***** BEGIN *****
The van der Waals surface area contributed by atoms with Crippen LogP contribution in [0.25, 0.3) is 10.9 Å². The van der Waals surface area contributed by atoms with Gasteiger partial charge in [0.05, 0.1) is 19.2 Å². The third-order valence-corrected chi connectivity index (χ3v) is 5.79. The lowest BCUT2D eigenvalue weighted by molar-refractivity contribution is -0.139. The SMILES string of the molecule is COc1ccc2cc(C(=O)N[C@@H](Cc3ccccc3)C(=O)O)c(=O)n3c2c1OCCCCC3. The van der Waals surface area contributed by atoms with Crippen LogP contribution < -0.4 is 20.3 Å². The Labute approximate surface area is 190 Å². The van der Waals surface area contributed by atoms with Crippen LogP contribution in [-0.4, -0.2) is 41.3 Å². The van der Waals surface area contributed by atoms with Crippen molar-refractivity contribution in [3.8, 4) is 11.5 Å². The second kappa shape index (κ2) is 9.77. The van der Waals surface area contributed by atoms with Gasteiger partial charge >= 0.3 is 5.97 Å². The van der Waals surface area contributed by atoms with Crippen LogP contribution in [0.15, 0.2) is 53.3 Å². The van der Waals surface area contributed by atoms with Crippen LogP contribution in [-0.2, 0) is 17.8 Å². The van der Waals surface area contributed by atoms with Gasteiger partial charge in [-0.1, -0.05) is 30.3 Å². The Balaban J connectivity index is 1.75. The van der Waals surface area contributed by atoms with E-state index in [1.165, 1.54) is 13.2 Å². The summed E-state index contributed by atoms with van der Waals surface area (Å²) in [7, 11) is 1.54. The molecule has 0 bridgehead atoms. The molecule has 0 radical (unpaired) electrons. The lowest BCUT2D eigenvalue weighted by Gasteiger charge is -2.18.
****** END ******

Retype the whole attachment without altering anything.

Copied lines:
The van der Waals surface area contributed by atoms with Crippen LogP contribution in [0.25, 0.3) is 10.9 Å². The van der Waals surface area contributed by atoms with Gasteiger partial charge in [0.05, 0.1) is 19.2 Å². The third-order valence-corrected chi connectivity index (χ3v) is 5.79. The lowest BCUT2D eigenvalue weighted by molar-refractivity contribution is -0.139. The SMILES string of the molecule is COc1ccc2cc(C(=O)N[C@@H](Cc3ccccc3)C(=O)O)c(=O)n3c2c1OCCCCC3. The van der Waals surface area contributed by atoms with Crippen LogP contribution < -0.4 is 20.3 Å². The Labute approximate surface area is 190 Å². The van der Waals surface area contributed by atoms with Crippen LogP contribution in [-0.4, -0.2) is 41.3 Å². The van der Waals surface area contributed by atoms with Crippen molar-refractivity contribution in [3.8, 4) is 11.5 Å². The second kappa shape index (κ2) is 9.77. The van der Waals surface area contributed by atoms with Gasteiger partial charge >= 0.3 is 5.97 Å². The van der Waals surface area contributed by atoms with Crippen LogP contribution in [0.15, 0.2) is 53.3 Å². The van der Waals surface area contributed by atoms with Crippen LogP contribution in [-0.2, 0) is 17.8 Å². The van der Waals surface area contributed by atoms with Gasteiger partial charge in [-0.1, -0.05) is 30.3 Å². The Balaban J connectivity index is 1.75. The van der Waals surface area contributed by atoms with E-state index in [1.165, 1.54) is 13.2 Å². The summed E-state index contributed by atoms with van der Waals surface area (Å²) in [7, 11) is 1.54. The molecule has 0 bridgehead atoms. The molecule has 0 radical (unpaired) electrons. The lowest BCUT2D eigenvalue weighted by Gasteiger charge is -2.18.